Tuesday, March 24, 2015

A Woman's Right to Own Property...

Happy Tid-bit Tuesday! 

Michele Morris here on this lovely spring day! 

I wonder how many of our female readers presently own real estate. In the past, have you held a land deed in your name? Do you think in the future you might own a home in which the title will be listed in your name alone? Can I see a show of hands? Umm, well . . . We know who we are.

Did you know that until the mid-nineteenth century, it was illegal for a woman to own any type of real estate? If a woman’s husband died, his oldest son would inherit the land. If there were no son, then a brother, his father, or even an uncle would receive the deed to the property. This left his widow to hope for a kind relative who would allow her live with them, or she would be left alone to fend for herself and her children.
Can you imagine if you were a young woman whose father arranged a marriage to a man who you had only met a few times? Imagine if after the marriage ceremony he turned out to be a cad. Then he sells every bit of property your father left to you without you even knowing. Now, your husband disappears, leaving you with a huge amount of debt and no assets. As a woman, you would be powerless.  

In 1771, New York State became the first to demand the consent of the wife to allow her husband to sell property she brought into the marriage. Did you hear that? Property SHE brought into the marriage. This was the first step in women becoming individuals.  

The Married Woman’s Property Act passed into law in New York in 1848. This act was used as an example for other states, all of which pass their own versions by 1900. After the Married Woman’s Property Act, for the first time in history, a woman wasn’t automatically liable for her husband’s debts. She could enter contracts on her own, collect rents or receive an inheritance.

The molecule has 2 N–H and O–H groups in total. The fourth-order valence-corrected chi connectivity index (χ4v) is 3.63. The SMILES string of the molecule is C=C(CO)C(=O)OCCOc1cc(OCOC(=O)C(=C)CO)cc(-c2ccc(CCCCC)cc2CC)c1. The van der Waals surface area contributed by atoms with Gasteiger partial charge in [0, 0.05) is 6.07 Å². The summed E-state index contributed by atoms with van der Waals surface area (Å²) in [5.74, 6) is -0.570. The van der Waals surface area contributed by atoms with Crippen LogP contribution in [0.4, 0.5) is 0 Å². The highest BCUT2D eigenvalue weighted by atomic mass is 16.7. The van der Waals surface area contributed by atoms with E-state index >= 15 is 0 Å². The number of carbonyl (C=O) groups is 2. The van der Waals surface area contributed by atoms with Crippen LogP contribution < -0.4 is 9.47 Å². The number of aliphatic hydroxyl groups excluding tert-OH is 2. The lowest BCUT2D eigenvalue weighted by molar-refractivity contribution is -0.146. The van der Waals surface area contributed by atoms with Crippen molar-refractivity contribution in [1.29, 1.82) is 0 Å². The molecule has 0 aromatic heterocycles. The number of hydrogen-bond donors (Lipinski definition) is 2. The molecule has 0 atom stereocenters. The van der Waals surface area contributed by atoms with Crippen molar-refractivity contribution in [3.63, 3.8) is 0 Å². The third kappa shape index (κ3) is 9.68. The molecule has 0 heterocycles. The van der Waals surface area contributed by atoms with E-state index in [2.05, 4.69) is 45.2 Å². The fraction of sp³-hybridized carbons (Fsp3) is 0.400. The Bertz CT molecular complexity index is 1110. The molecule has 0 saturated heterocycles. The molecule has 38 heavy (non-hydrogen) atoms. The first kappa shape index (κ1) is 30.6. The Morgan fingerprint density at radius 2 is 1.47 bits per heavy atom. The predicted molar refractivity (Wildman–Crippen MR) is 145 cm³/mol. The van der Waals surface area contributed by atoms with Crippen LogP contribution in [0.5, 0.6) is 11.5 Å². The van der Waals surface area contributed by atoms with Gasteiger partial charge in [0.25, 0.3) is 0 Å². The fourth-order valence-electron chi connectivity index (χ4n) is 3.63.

Finally, in 1862, the US Homestead Act made it easier for single, widowed and divorced women to claim land in their own names. This opened up a new era for women.

Think of the new possibilities. Women could now own businesses, open bank accounts, and actually save money without fear of it being taken. If by some tragedy she became a widow, she could now live in her own home and care for her children. 

I love nineteenth century history. Though I realize it’s been highly romanticized in books and on the television, this time period was one of transitioning into our modern culture. Exciting growth and new developments set the United States on the road to becoming the greatest nation in the world for men and women. 

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Have a wonderful, blessed week!



  1. Great post. I know I would have struggled to live during a time period where I didn't have rights such as owning property. Think about the open minded men who passed these laws since women certainly weren't part of the legislature!

    1. Thank you for the comment, Linda. You brought up a very good point!

  2. Yea for NY. Did you know that until the mid 80s, even if a woman kept her maiden name, she had to have her husband's last name as hers on a RI drivers liscense?

    1. Andrea, I din't know that. How interesting! Thank you for sharing! :)

  3. Certainly glad women have more rights. I bet there was a lot of women who were happy about the US Homestead Act... interesting post today :)

  4. With all the talk about equality, it's often overlooked that women's rights are relatively new in this country, as well. And worldwide, they still don't exist. Great post! I enjoyed reading it.